Notes and Editorial Reviews
Adrian Leaper’s light, fresh-sounding Mahler Symphony No. 1 emphasizes the music’s bucolic nature and evokes the youthful Mahler of the Wunderhorn songs. Indeed, this gentle treatment often brings to mind Humperdinck’s Hansel und Gretel, and is in marked contrast to Bernstein, whose dramatic interpretation looks forward to the mighty Resurrection Symphony. Thus, the first movement flows in a very relaxed manner, though Leaper summons impressive energy and volume at the big climax. The scherzo is more refined than rustic, while the funeral march offers more sweetness than spice. The finale’s opening storm evokes little terror, but Leaper’s brisk tempos and lean phrasing make the remainder of the movement quite stimulating. The Grand Canary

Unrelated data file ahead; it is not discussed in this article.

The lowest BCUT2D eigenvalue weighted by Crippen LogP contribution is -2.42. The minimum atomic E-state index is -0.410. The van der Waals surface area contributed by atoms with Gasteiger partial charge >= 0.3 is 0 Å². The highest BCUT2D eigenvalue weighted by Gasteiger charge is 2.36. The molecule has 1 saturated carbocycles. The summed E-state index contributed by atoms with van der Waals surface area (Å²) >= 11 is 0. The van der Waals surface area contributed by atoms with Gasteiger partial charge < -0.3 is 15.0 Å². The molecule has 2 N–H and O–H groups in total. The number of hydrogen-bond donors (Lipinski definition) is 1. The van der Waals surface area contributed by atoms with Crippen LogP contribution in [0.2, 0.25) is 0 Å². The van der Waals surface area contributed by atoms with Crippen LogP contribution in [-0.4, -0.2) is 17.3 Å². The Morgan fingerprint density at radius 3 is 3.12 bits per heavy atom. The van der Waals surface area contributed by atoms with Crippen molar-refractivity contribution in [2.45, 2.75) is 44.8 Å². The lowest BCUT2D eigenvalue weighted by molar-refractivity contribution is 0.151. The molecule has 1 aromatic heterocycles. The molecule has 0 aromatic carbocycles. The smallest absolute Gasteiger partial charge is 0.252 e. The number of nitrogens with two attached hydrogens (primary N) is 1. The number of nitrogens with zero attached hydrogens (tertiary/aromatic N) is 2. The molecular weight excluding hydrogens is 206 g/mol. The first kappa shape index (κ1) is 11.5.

Philharmonic provides playing of notable freshness, precision, and color, even if the strings are a bit lacking in body and character. The spacious recording presents a solid sound-image, with wide dynamic range...
-- Victor Carr, Jr., ClassicsToday.com Read less
Works on This Recording
Symphony no 1 in D major "Titan" by Gustav Mahler
Grand Canary Philharmonic Orchestra
Notes: Composition written: Leipzig, Germany (1888).
Composition revised: Germany (1896).
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